Overtoun Bridge

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Approach to Overtoun Bridge

Overtoun Bridge is a category B-listed structure over the Overtoun Burn on the approach road to Overtoun House,[a] near Dumbarton in West Dunbartonshire, Scotland. It was completed in 1895 to a design by the landscape architect H. E. Milner.

Overtoun Bridge has attracted international media attention because of the number of dogs who have reportedly leapt from it, often dying upon landing on the rocks 50 feet (15 m) below; the bridge has also been the site of human murder and attempted suicide.

History and construction[edit]

Bridge with decorative bartizans

Lord Overtoun had inherited Overtoun House and the estate in 1891. He purchased the neighbouring Garshake estate to the west of his lands in 1892.[2] Carriages had been unable to gain access to the Overtoun mansion along the old eastern approach road as the incline was too steep;[3] work commenced on constructing a new driveway as soon as Garshake was acquired.[4]

Designed by the civil engineer and landscape architect H. E. Milner, the bridge was constructed using rough-faced ashlar and was completed in June 1895. It comprises three arches: a large central arch spanning a deep valley at the bottom of which flows the Overtoun Burn, flanked on each side by lower, smaller pedestrian arches.[4]

Unexplained dog deaths[edit]

Studies have shown that since the 1950s or 1960s an estimated 50 dogs have leapt from the bridge. Dogs that leap over the bridge parapet fall 50 feet (15 m) onto the waterfalls below. The only linking factors for this unexplained event are that dogs mostly jump from the same side of the bridge, in clear weather, and they are breeds with long snouts.[5]

The deaths have received international media attention. The canine psychologist Dr. David Sands examined sight, smell and sound factors. He concluded that although it was not a definitive answer, the apparently even surrounding ground and foliage masks the drop on the other side, especially to dogs with their lowered point of view, and makes it appear that the whole area is one even plain. That, combined with the odour from male mink urine was possibly luring dogs to jump to the other side.[5]

Author Paul Owens in the book "The Baron of Rainbow Bridge: Overtoun's Death Leaping Dog Mystery Unravelled" argues against Sands "Scent Theory", and the widely held "Optical Illusion Theory" and instead offers a supernatural explanation for the dog leaping phenomenon. Author Owens who has 4 decades of personal experience with the Overtoun Estate, and who lived there for 13 years at the foot of the bridges West Drive proposed that Overtoun has historically been cloaked in a blanket of supernatural activity e.g. fairies, presences, spirits, earth energies, and ghosts, which supersensitive dogs are picking up at the bridge.[6]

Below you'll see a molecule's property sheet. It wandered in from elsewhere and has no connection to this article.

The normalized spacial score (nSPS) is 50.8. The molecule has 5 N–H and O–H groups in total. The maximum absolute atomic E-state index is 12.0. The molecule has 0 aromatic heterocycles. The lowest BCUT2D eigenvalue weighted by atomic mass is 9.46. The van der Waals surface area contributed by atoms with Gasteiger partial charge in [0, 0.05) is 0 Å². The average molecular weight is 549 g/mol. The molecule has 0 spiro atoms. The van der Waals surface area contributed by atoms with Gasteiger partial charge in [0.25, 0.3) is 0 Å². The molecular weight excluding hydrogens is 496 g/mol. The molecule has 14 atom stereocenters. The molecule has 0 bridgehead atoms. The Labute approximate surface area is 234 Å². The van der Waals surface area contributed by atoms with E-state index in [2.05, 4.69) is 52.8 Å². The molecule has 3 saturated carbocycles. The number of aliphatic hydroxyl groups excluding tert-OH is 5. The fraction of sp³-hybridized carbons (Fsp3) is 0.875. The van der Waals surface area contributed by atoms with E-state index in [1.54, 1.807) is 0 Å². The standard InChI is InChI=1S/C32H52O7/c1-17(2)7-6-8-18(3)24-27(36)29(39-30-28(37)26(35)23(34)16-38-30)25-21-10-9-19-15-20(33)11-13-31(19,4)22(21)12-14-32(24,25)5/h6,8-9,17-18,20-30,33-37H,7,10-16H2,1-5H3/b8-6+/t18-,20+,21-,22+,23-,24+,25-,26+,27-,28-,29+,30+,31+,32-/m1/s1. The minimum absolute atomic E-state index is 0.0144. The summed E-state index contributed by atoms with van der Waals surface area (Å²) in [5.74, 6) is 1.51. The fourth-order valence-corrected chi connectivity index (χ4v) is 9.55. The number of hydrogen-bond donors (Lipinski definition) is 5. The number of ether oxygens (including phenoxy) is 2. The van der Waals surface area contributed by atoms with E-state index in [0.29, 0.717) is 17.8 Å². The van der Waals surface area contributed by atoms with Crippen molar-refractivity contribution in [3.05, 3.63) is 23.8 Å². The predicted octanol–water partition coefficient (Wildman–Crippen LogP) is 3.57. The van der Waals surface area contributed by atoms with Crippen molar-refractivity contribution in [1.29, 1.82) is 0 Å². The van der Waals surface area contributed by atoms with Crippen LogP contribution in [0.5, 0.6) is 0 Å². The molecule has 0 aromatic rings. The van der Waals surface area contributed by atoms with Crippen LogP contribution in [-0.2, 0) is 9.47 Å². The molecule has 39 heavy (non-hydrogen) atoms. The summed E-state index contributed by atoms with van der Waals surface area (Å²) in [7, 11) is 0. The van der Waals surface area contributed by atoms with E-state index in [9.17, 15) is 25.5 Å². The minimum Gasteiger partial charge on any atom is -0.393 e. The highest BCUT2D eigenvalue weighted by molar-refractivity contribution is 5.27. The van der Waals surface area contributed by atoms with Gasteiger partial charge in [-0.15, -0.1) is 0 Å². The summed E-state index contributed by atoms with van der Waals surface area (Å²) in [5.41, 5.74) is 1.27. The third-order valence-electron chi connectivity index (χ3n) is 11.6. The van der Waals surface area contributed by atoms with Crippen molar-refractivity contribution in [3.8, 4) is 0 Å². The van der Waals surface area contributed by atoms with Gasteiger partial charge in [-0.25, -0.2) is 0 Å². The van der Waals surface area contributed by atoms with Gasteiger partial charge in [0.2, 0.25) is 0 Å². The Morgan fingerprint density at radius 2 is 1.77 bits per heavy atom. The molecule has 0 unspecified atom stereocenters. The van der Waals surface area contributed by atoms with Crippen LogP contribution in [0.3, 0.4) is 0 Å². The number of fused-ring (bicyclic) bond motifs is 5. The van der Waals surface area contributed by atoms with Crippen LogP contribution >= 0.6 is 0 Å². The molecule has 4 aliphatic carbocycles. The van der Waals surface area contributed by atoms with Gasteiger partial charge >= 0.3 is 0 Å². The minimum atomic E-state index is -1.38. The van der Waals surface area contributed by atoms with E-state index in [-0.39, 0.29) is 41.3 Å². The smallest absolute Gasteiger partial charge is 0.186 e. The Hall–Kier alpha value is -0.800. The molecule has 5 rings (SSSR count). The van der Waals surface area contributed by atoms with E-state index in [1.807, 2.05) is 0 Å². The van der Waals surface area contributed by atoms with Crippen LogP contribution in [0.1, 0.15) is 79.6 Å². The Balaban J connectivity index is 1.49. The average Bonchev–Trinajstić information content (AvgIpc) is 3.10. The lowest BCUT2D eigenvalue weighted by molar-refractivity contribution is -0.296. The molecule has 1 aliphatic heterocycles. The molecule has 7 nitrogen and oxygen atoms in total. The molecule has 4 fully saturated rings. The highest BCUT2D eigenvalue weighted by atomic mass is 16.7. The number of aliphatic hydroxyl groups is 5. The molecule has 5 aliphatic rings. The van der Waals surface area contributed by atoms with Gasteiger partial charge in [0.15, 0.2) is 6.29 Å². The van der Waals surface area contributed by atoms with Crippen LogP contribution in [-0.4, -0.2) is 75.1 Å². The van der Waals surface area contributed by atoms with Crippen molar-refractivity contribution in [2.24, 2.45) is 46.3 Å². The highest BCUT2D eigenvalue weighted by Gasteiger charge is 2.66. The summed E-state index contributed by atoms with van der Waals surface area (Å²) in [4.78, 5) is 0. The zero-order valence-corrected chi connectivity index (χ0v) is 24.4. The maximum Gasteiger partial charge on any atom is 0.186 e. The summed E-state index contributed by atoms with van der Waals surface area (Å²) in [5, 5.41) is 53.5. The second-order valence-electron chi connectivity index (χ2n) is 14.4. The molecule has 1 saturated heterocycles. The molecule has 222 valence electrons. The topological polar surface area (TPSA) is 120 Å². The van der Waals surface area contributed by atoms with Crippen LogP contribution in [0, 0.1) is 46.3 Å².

A local hunter, John Joyce, who has lived in the area for 50 years, disagreed with the "Scent Theory". He said in 2014, "[T]here is no mink around here. I can tell you that with absolute certainty."[7] Local behaviourist Stan Rawlinson said in 2006 that dogs are colour blind and perceptual problems relating to this may cause them to accidentally run off the bridge.[8]

The canine deaths have prompted claims of paranormal activity at the bridge.[9][10][11] In October 1994, a man threw his two-week-old son to his death from the bridge because he believed that his son was an incarnation of the Devil. He then attempted to commit suicide several times, first by attempting to jump off the bridge, later by slashing his wrists.[12]

See also[edit]



  1. ^ Category B structures are "buildings of regional or more than local importance, or major examples of some particular period, style or building type which may have been altered".[1]


  1. ^ "What is Listing?", Historic Scotland, retrieved 9 April 2015
  2. ^ "Overtoun: Site history", An Inventory of Gardens and Designed Landscapes in Scotland, Historic Scotland, archived from the original on 14 April 2015, retrieved 14 April 2015
  3. ^ "Overtoun House", West Dunbartonshire Council, archived from the original on 14 April 2015, retrieved 14 April 2015
  4. ^ a b "Overtoun House, Bridge at Garshake Drive (Ref:24908)", Historic Scotland, archived from the original on 9 April 2015, retrieved 9 April 2015
  5. ^ a b "Why have so many dogs leapt to their deaths from Overtoun Bridge?", Daily Mail, 17 October 2006
  6. ^ Owens, Paul, "The Baron of Rainbow Bridge: Overtoun's Death Leaping Dog Mystery Unravelled," (Edinburgh: Scarlet Quill Publishing, 2018.)
  7. ^ "Bridge of Death", The Unexplained Files, 16 September 2014, The Science Channel
  8. ^ Williams, Zoe (19 October 2006). "The doggy bridge of sighs". The Guardian. Retrieved 9 July 2017.
  9. ^ Dunning, Brian (24 July 2012). "The Suicide Dogs of Overtoun Bridge". Skeptoid. Retrieved 7 July 2017.
  10. ^ Midgley, Dominic (25 June 2015), "What's caused 600 dogs to hurl themselves off this bridge?", Daily Express
  11. ^ Khan, Maria. "Scotland: 600 dogs mysteriously jump off haunted suicide Overtoun bridge". International Business Times. Retrieved 9 July 2017.
  12. ^ "Father who threw 'devil' baby from bridge sent to Carstairs". The Herald. 1 February 1995.

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